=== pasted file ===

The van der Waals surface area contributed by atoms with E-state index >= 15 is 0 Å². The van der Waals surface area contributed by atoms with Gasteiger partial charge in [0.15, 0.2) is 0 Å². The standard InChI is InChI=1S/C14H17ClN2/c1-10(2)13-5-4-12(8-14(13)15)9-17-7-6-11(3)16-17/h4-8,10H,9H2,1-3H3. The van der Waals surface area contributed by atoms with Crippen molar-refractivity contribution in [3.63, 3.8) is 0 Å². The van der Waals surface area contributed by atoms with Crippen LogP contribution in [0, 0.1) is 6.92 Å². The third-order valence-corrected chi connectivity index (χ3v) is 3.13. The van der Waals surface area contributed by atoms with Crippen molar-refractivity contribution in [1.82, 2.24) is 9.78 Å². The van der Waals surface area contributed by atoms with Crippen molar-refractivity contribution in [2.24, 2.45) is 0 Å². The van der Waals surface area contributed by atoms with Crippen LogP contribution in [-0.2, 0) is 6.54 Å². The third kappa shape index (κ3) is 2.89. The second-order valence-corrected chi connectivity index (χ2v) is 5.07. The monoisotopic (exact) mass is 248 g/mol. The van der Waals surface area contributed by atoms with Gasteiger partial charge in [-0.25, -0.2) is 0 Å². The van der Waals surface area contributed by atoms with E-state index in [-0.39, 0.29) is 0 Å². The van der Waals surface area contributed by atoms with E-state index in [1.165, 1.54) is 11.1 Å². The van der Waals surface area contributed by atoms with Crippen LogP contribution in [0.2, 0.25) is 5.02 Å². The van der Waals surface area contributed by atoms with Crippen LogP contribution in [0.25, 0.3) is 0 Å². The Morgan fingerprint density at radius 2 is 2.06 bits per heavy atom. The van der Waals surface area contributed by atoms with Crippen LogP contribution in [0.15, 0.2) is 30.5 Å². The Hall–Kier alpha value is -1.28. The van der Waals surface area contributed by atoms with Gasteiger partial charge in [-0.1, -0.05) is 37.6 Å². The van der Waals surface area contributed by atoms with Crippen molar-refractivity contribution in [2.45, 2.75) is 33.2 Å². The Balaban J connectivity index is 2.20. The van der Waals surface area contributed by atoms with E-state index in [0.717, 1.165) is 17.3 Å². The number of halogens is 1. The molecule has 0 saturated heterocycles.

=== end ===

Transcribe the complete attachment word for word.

The van der Waals surface area contributed by atoms with E-state index >= 15 is 0 Å². The van der Waals surface area contributed by atoms with Gasteiger partial charge in [0.15, 0.2) is 0 Å². The standard InChI is InChI=1S/C14H17ClN2/c1-10(2)13-5-4-12(8-14(13)15)9-17-7-6-11(3)16-17/h4-8,10H,9H2,1-3H3. The van der Waals surface area contributed by atoms with Crippen molar-refractivity contribution in [3.63, 3.8) is 0 Å². The van der Waals surface area contributed by atoms with Crippen LogP contribution in [0, 0.1) is 6.92 Å². The third-order valence-corrected chi connectivity index (χ3v) is 3.13. The van der Waals surface area contributed by atoms with Crippen molar-refractivity contribution in [1.82, 2.24) is 9.78 Å². The van der Waals surface area contributed by atoms with Crippen molar-refractivity contribution in [2.24, 2.45) is 0 Å². The van der Waals surface area contributed by atoms with Crippen LogP contribution in [-0.2, 0) is 6.54 Å². The third kappa shape index (κ3) is 2.89. The second-order valence-corrected chi connectivity index (χ2v) is 5.07. The monoisotopic (exact) mass is 248 g/mol. The van der Waals surface area contributed by atoms with Gasteiger partial charge in [-0.25, -0.2) is 0 Å². The van der Waals surface area contributed by atoms with E-state index in [-0.39, 0.29) is 0 Å². The van der Waals surface area contributed by atoms with E-state index in [1.165, 1.54) is 11.1 Å². The van der Waals surface area contributed by atoms with Crippen LogP contribution in [0.2, 0.25) is 5.02 Å². The van der Waals surface area contributed by atoms with Crippen LogP contribution in [0.25, 0.3) is 0 Å². The Morgan fingerprint density at radius 2 is 2.06 bits per heavy atom. The van der Waals surface area contributed by atoms with Crippen LogP contribution in [0.15, 0.2) is 30.5 Å². The Hall–Kier alpha value is -1.28. The van der Waals surface area contributed by atoms with Gasteiger partial charge in [-0.1, -0.05) is 37.6 Å². The van der Waals surface area contributed by atoms with Crippen molar-refractivity contribution in [2.45, 2.75) is 33.2 Å². The Balaban J connectivity index is 2.20. The van der Waals surface area contributed by atoms with E-state index in [0.717, 1.165) is 17.3 Å². The number of halogens is 1. The molecule has 0 saturated heterocycles.